Haitians speak about changes since President Jean-Bertrand Aristide's return:

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Henri-Claude Menard, Aristide's information minister, who acknowledged cost of living and unemployment remain high:

``Right after returning from exile Oct. 15, we began to see people who had been in hiding during the coup. We could hardly recognize them _ they were so gaunt and hollow-eyed. Several days later, their faces were transformed. They told us, `We don't eat enough now, but we can sleep soundly.' That is the main change _ social peace.''

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Willy Charles, refugee forcibly returned by U.S. authorities in January, speaking at construction site where he found a day's work:

``I thought that something better would be in store for us when we got back. It's true, we can sleep without terror at night, but we are sleeping in someone else's house on empty stomachs.''

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Hubert Deronceray, coup supporter and leader of opposition party:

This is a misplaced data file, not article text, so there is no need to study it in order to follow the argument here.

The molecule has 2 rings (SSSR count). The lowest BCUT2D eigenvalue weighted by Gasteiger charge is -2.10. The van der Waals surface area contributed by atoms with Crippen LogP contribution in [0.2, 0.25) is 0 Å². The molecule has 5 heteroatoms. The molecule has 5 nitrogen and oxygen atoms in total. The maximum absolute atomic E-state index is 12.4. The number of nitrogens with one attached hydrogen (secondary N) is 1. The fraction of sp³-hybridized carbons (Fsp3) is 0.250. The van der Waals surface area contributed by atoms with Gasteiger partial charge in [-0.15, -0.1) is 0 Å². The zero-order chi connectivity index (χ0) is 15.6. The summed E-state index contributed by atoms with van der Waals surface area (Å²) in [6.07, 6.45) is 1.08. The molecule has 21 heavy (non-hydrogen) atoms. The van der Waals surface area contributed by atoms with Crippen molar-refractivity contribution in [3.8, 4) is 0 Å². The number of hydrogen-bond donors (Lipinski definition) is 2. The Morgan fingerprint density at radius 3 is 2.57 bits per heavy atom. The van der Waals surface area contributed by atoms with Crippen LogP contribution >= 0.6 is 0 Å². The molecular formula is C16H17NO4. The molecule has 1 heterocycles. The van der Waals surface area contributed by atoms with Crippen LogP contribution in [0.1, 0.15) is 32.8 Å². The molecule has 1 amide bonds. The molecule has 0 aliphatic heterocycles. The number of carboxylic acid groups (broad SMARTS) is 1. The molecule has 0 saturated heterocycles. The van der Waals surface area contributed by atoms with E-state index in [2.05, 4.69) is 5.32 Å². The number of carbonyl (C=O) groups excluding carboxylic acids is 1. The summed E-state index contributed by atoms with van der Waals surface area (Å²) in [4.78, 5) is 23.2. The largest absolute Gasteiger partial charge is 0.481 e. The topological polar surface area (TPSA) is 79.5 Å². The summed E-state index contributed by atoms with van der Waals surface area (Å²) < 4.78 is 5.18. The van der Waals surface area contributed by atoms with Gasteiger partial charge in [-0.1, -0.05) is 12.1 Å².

``The presence of U.S. troops in Haiti was welcomed by Aristide partisans and the illiterate urban masses as a liberation. But patriotic Haitians take it to be the supreme humiliation of the century, after the 1915-34 U.S. occupation. This said, there are rays of hope. The lifting of economic sanctions has permitted the country to recover its place in the international community.''

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Jean-Herve Landrin, businessman:

``In May, the U.N. imposed a total embargo on Haiti, and I went bankrupt. Aristide returned, and, without a red cent to my name, I went back to work. The banks have the capital, but many of us were ruined and do not have the collateral. ... I am hopeful, moderately but definitely hopeful.''

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Erntz Saint-Louis, son of market vendor:

``Now you can work at night anytime you want. Before, people used to come to your house at night and kill people. Not anymore. . .. But I was expecting more. I was expecting more for the people. Most of my family members still don't have jobs. And life has become very expensive.''